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Other Plateau/Intermontane Cultures

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Diné (Navajo) Artist

Wedding Basket, c. 1910
Grass and leaf
3 1/2 x 14 7/8 x 14 7/8 in. (8.89 x 37.78 x 37.78 cm)

Creation Place: North America, Native American, Arizona
Technique: Basketmaking (Coiling)
Credit Line: Gift of Dr. E. H. Parker
Accession Number: P3119
Hemispherical wedding basket with flat bottom. Coiled construction. Bands of black triangles and brown on buff.

Sumac and yucca leaf

Published in Pomona Today, Spring 1985, p.3, "Native American and European World Views."
Kay Koeninger and Joanne M. Mack, "Native American Art from the Permanent Collection" (Claremont: Galleries of the Claremont Colleges, 1979), 41-42 (illustrated/bw 41) fig. 108.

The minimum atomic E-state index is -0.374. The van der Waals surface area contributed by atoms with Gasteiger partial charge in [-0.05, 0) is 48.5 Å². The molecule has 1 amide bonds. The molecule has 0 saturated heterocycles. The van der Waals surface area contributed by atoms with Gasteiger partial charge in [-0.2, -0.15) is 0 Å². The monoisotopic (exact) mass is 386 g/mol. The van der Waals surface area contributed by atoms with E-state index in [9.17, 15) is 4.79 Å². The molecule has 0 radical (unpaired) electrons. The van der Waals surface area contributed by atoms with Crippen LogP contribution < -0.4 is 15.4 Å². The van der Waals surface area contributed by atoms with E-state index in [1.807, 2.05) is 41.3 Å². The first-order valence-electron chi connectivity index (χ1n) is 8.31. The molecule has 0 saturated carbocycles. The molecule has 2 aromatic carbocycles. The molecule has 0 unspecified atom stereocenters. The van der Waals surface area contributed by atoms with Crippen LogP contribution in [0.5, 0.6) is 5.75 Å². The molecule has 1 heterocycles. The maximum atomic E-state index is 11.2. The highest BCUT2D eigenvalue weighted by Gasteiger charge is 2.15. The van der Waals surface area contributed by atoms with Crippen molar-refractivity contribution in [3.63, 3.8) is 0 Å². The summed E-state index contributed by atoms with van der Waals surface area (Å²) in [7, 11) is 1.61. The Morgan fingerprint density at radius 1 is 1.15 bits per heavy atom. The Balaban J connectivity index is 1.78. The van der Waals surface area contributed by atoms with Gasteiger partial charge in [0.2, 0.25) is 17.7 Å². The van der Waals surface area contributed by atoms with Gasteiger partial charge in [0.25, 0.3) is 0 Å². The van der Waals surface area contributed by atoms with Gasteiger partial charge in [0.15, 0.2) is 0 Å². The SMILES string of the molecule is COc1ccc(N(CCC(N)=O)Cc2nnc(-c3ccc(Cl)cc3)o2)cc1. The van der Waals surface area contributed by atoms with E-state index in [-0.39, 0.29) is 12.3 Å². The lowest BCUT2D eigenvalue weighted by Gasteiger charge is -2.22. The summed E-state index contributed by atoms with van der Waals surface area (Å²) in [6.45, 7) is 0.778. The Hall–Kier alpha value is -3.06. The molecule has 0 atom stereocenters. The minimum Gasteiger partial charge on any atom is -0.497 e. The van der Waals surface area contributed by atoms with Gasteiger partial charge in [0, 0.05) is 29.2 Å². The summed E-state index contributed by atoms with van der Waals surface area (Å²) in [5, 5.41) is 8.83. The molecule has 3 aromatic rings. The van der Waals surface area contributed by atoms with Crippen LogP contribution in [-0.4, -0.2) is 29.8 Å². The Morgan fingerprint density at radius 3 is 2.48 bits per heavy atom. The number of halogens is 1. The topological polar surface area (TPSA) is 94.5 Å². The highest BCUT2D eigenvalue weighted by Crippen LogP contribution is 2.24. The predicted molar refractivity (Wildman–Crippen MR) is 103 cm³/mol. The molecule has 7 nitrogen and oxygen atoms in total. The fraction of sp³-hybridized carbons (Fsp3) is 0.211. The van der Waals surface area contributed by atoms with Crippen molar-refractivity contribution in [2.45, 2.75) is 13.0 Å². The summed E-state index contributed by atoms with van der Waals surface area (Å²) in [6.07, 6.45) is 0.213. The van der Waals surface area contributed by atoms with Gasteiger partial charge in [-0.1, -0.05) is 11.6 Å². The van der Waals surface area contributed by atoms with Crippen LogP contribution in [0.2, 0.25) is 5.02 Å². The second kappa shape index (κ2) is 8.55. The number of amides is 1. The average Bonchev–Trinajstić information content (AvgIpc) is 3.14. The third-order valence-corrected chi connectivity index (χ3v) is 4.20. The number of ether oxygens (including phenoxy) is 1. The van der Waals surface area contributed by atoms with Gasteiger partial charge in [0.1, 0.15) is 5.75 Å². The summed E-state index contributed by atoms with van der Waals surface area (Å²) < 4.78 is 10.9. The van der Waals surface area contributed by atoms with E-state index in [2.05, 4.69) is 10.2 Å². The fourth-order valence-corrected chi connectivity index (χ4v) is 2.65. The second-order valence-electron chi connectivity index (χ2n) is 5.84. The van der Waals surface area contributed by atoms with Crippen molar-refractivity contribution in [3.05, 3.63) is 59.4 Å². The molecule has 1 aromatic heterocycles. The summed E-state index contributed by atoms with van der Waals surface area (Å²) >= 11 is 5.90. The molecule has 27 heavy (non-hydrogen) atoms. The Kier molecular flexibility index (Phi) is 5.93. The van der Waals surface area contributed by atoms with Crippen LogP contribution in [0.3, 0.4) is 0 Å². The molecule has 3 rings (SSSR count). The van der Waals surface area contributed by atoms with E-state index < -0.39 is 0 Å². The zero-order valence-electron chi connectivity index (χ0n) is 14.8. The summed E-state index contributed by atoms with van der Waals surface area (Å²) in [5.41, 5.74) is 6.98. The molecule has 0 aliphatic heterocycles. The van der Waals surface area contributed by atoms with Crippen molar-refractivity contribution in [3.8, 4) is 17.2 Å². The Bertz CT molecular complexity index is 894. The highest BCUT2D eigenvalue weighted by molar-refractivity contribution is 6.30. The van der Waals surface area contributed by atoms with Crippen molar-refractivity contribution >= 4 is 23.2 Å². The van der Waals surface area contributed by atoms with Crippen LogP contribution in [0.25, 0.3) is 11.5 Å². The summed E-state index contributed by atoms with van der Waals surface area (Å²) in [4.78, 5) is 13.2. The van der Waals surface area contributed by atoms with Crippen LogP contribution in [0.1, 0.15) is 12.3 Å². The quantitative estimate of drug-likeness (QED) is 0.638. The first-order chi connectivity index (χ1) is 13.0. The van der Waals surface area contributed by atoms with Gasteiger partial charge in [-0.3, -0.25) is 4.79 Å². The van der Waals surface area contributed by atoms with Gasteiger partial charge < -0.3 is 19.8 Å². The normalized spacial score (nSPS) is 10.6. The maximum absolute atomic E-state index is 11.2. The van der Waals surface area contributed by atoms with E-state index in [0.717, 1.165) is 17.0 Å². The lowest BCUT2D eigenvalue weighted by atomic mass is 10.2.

The "Navajo wedding basket" is used in many Navajo ceremonies to hold sacred pollen or corn meal. The triangular designs represent the hills and valleys of the world and the underworld. The break in the pattern is called shipapu, a word denoting the means of communication between the two worlds. The shaman always uses the basket so that the shipapu faces away from him, aided by the fact that it is indicated by the last wrapping stitches on the basket rim.

Dr. E. H. Parker Collection.

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  • Overall Dimensions: 3 1/2 x 14 7/8 x 14 7/8 in. (8.89 x 37.78 x 37.78 cm) Measured by Hudson, Karen

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